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David Joseph Pedersen, Holly Ann Grigsby, Suspects In Pacific Northwest Killing Spree, Accused Of Hate Crimes

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David Joseph Pedersen and Holly Ann Grigsby face hate crime charges for a three-state killing spree which was allegedly a part of a white supremacist campaign.
David Joseph Pedersen and Holly Ann Grigsby face hate crime charges for a three-state killing spree which was allegedly a part of a white supremacist campaign.

PORTLAND, Ore. — A young couple accused of killing four people in a multistate crime spree last fall have been indicted of federal racketeering charges alleging the rampage was part of a campaign to "purify" and "preserve" the white race, the U.S. Attorney for Oregon, said Friday.

A grand jury handed up the indictment Thursday against David "Joey" Pedersen, 32, and Holly Ann Grigsby, 25, prosecutor Amanda Marshall said in a news release. Grigsby will be arraigned Monday in Seattle. Pedersen's arraignment in Portland hasn't been scheduled.

"The indictment in this case alleges horrendous crimes were committed as part of defendants' white-supremacist campaign to kidnap and murder targets on the basis of race, color, religion and perceived `degenerate' conduct," Marshall said.

They are charged in the killing, kidnapping and robbery of four people last fall: Pedersen's father, David "Red" Pedersen, and stepmother, Leslie "DeeDee" Pedersen, on Sept. 26 in Everett, Wash.; Cody Myers, a 19-year-old from Oregon on Oct. 1; and Reginald Clark, 53 of Eureka, Calif., on Oct. 3.

Clark was black and Grigsby allegedly told investigators that Myers, a Christian, was killed because his name sounded Jewish.

The 24-page indictment charges that Pedersen and Grigsby were members of a criminal enterprise whose aim was to promote a white supremacist movement. The pair robbed their victims to finance the campaign, stole their cars to escape and murdered them to eliminate witnesses and avoid capture.

The enterprise, according to the indictment, also targeted Jewish leaders and members of prominent Jewish organizations. Pedersen researched the names and addresses of Jewish organizations in Seattle, Portland and Sacramento, Calif., to identify potential targets for elimination.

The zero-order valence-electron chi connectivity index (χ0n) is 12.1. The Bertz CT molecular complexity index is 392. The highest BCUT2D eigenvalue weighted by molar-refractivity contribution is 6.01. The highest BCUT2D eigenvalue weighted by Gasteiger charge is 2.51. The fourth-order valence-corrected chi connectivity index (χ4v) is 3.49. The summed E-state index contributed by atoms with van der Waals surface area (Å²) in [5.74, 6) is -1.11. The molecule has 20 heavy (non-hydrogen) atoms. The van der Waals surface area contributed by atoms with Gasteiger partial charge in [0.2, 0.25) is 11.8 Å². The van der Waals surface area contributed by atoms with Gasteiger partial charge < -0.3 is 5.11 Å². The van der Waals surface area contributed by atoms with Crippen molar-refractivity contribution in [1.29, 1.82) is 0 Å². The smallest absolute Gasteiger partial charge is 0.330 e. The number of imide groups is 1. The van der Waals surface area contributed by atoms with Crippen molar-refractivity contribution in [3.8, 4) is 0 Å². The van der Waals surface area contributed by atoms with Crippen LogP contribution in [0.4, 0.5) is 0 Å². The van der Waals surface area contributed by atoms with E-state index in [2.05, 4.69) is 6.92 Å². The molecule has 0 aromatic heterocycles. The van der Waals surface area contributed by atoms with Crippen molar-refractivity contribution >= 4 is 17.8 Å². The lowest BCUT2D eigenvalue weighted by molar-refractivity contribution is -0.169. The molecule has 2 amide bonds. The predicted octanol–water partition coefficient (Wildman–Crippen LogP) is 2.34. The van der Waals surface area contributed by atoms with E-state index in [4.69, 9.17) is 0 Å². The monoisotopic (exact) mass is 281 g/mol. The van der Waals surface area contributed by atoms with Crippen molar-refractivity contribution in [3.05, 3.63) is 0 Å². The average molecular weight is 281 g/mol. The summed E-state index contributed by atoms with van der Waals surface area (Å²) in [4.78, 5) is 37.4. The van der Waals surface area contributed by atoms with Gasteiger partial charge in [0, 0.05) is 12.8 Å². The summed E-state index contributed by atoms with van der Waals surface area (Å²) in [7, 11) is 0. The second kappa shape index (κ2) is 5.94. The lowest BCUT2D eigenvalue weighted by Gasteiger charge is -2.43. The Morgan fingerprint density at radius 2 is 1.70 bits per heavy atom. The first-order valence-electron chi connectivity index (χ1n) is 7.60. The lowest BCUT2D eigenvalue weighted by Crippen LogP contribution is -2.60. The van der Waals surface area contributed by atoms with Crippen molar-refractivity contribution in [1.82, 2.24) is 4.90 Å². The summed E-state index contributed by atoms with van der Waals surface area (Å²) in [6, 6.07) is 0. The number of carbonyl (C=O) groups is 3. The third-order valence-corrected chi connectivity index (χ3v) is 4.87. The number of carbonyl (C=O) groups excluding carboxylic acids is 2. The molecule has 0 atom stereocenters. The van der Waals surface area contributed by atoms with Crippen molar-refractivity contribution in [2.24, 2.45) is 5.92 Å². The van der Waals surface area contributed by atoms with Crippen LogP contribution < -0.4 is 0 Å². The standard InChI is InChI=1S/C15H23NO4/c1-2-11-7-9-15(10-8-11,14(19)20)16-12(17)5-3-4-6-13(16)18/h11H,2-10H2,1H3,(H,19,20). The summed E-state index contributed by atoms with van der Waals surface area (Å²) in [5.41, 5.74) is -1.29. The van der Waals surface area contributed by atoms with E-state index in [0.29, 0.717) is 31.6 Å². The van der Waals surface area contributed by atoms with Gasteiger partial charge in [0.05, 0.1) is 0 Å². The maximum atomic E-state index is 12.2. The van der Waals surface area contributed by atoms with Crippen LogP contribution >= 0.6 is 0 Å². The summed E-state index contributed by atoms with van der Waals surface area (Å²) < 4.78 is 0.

"He possessed a draft `press release' to alert the media about the purpose of the planned murders," the indictment states.

The indictment includes no indication that he came close to killing any Jewish leaders.

Pedersen pleaded guilty in Washington to killing his father and stepmother and was sentenced in March to life in prison without the chance for parole. The federal indictment charges him and Grigsby with numerous other crimes.

"There's a significant federal interest in pursuing justice for all the offenses," Assistant U.S. Attorney Jane Shoemaker said in a phone interview.

Grigsby is still awaiting trial. She confessed in a five-hour videotaped interview with Oregon state police, a Washington prosecutor wrote in a court document.

Her attorney in the Washington state case, Peter Mazzone, said Friday he would be willing to defend her against the federal racketeering charges, if appointed.

"We were working on a defense for her, and we were developing it," he said. "But, of course, now this has happened."

The Washington prosecutor announced in May he wouldn't seek the death penalty against Grigsby because the killing spree was led by Pedersen.

Mazzone said the issue of "the extreme undue influence exerted on her" is a potential defense.

Grigsby and Pedersen expressed white supremacist beliefs in media interviews. Pedersen has a tattoo of a swastika on his chest above his heart and an image of Adolph Hitler on his stomach. The blue initials "SWP," for Supreme White Power, are on his neck.

The pair was arrested outside Yuba City, Calif., when a police officer spotted them in Myers' car. Authorities had been tracking them by use of stolen credit cards and had alerted police in several states.

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